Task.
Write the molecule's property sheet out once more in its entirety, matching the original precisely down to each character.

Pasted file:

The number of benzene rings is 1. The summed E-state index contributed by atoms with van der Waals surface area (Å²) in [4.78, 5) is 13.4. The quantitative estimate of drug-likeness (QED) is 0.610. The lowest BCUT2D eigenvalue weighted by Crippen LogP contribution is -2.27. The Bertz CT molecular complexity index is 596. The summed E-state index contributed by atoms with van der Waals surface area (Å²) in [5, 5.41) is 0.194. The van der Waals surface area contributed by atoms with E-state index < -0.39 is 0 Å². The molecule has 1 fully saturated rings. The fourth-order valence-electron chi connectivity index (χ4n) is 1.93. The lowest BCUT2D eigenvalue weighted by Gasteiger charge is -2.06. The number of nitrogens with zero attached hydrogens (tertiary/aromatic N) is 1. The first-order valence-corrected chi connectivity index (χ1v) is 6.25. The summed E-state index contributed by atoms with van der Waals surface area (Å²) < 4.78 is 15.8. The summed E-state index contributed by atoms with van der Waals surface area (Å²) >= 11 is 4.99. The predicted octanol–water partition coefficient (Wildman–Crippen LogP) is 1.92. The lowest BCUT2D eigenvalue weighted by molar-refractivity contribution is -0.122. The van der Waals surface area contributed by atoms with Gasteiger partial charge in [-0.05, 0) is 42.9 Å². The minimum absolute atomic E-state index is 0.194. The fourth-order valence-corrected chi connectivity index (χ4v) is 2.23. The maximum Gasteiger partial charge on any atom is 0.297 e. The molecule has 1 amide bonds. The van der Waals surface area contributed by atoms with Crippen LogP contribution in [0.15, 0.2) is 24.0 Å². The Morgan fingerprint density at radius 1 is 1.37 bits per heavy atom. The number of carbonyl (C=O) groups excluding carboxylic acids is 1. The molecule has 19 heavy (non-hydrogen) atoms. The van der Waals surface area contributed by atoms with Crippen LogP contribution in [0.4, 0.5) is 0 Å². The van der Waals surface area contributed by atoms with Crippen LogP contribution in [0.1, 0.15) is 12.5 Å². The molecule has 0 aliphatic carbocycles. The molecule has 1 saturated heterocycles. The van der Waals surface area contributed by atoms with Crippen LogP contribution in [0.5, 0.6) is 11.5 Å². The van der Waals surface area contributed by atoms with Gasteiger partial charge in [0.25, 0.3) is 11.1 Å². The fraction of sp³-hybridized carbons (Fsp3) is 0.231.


The number of benzene rings is 1. The summed E-state index contributed by atoms with van der Waals surface area (Å²) in [4.78, 5) is 13.4. The quantitative estimate of drug-likeness (QED) is 0.610. The lowest BCUT2D eigenvalue weighted by Crippen LogP contribution is -2.27. The Bertz CT molecular complexity index is 596. The summed E-state index contributed by atoms with van der Waals surface area (Å²) in [5, 5.41) is 0.194. The van der Waals surface area contributed by atoms with E-state index < -0.39 is 0 Å². The molecule has 1 fully saturated rings. The fourth-order valence-electron chi connectivity index (χ4n) is 1.93. The lowest BCUT2D eigenvalue weighted by Gasteiger charge is -2.06. The number of nitrogens with zero attached hydrogens (tertiary/aromatic N) is 1. The first-order valence-corrected chi connectivity index (χ1v) is 6.25. The summed E-state index contributed by atoms with van der Waals surface area (Å²) < 4.78 is 15.8. The summed E-state index contributed by atoms with van der Waals surface area (Å²) >= 11 is 4.99. The predicted octanol–water partition coefficient (Wildman–Crippen LogP) is 1.92. The lowest BCUT2D eigenvalue weighted by molar-refractivity contribution is -0.122. The van der Waals surface area contributed by atoms with Gasteiger partial charge in [-0.05, 0) is 42.9 Å². The minimum absolute atomic E-state index is 0.194. The fourth-order valence-corrected chi connectivity index (χ4v) is 2.23. The maximum Gasteiger partial charge on any atom is 0.297 e. The molecule has 1 amide bonds. The van der Waals surface area contributed by atoms with Crippen LogP contribution in [0.15, 0.2) is 24.0 Å². The Morgan fingerprint density at radius 1 is 1.37 bits per heavy atom. The number of carbonyl (C=O) groups excluding carboxylic acids is 1. The molecule has 19 heavy (non-hydrogen) atoms. The van der Waals surface area contributed by atoms with Crippen LogP contribution in [0.4, 0.5) is 0 Å². The van der Waals surface area contributed by atoms with Crippen LogP contribution in [0.1, 0.15) is 12.5 Å². The molecule has 0 aliphatic carbocycles. The molecule has 1 saturated heterocycles. The van der Waals surface area contributed by atoms with Crippen LogP contribution in [0.5, 0.6) is 11.5 Å². The van der Waals surface area contributed by atoms with Gasteiger partial charge in [0.25, 0.3) is 11.1 Å². The fraction of sp³-hybridized carbons (Fsp3) is 0.231.